1938 Chrysler C-20 Custom Imperial Limousine
Chassis no. 7805920
Engine no. C20-2188
Dictionaries describe "imperial" as an adjective, meaning "of or pertaining to an empire." Car people use Imperial as a noun, referring to the flagship model in the Chrysler catalog. The first Chrysler Imperial appeared in 1926, as the Series E80, and for 26 successive model years it reigned atop the marque lineup until being promoted to a make in its own right for 1955. Over time, though, "Imperial" gained a number of subspecies, Crown Imperial, Airflow Imperial, Custom Imperial, Imperial Crown, Imperial Airflow it all became quite confusing.
The 1938 model year was no exception. The basic genus was quite simple: six-cylinder cars were Royals, Series C-18, and eights were designated "Imperial," C-20. But within the C-20 Series were three wheelbases: 119, 125 and 144 inches, the latter designated "Custom Imperial." Moreover, Custom Imperials were divided into factory-produced cars, available as five- and seven-passenger sedans and a seven-passenger "sedan limousine" (with division partition), and a number of "individual customs" produced by outside coachbuilders.
The car offered here is one of those individual customs. The basic structure is of the Custom Imperial sedan limousine but where that style, which was built in 145 units, had rear quarter windows, this one has blind quarters for greater passenger privacy. In the interior, the former window location is used for small compartments, one a vanity and the other a smoker's kit. The jump seats fold out of the partition, which is deep enough for a compartment on each side, fitted with a glass door and topped by a small shelf in an art deco motif. The division window cranks down for communication with the driver.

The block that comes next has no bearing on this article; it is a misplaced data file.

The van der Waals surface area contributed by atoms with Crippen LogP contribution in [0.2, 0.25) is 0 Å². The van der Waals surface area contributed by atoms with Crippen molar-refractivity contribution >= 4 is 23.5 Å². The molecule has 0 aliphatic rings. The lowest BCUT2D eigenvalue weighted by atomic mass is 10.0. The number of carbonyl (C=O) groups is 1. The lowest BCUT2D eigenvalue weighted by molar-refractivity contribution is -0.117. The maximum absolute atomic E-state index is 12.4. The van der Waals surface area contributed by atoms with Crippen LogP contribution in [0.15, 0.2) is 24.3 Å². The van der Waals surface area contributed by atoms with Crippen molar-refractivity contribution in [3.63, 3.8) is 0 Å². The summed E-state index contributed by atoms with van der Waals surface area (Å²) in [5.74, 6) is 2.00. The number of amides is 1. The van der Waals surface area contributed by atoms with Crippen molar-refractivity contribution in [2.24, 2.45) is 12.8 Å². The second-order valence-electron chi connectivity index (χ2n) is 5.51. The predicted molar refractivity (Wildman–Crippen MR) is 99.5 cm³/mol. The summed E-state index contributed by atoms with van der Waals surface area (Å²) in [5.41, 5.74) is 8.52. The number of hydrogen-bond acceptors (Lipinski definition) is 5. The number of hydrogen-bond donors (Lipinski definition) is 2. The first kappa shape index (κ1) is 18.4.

Surviving Chrysler archives indicate that 90 limousines were built on the 144-inch chassis, but the identities of their coachbuilders are not recorded. In secondary sources, this type of limousine has been attributed to both Derham and LeBaron. Some historians feel that LeBaron, with its Detroit location and relationship with Chrysler's body supplier Briggs, is the more logical of the two. In any case, there are no coachbuilder badges on this car. The sill plates read merely "Chrysler Imperial," so its ancestry remains ambiguous.
This is a well-preserved original car, having had only a partial repaint and reupholstery of the driver's tan leather. It is equipped with overdrive for easy highway cruising, and a previous owner has discreetly installed air conditioning for passenger comfort. In combining superb originality with sympathetic updates for modern use, it is truly exceptional and a worthy addition to any collection.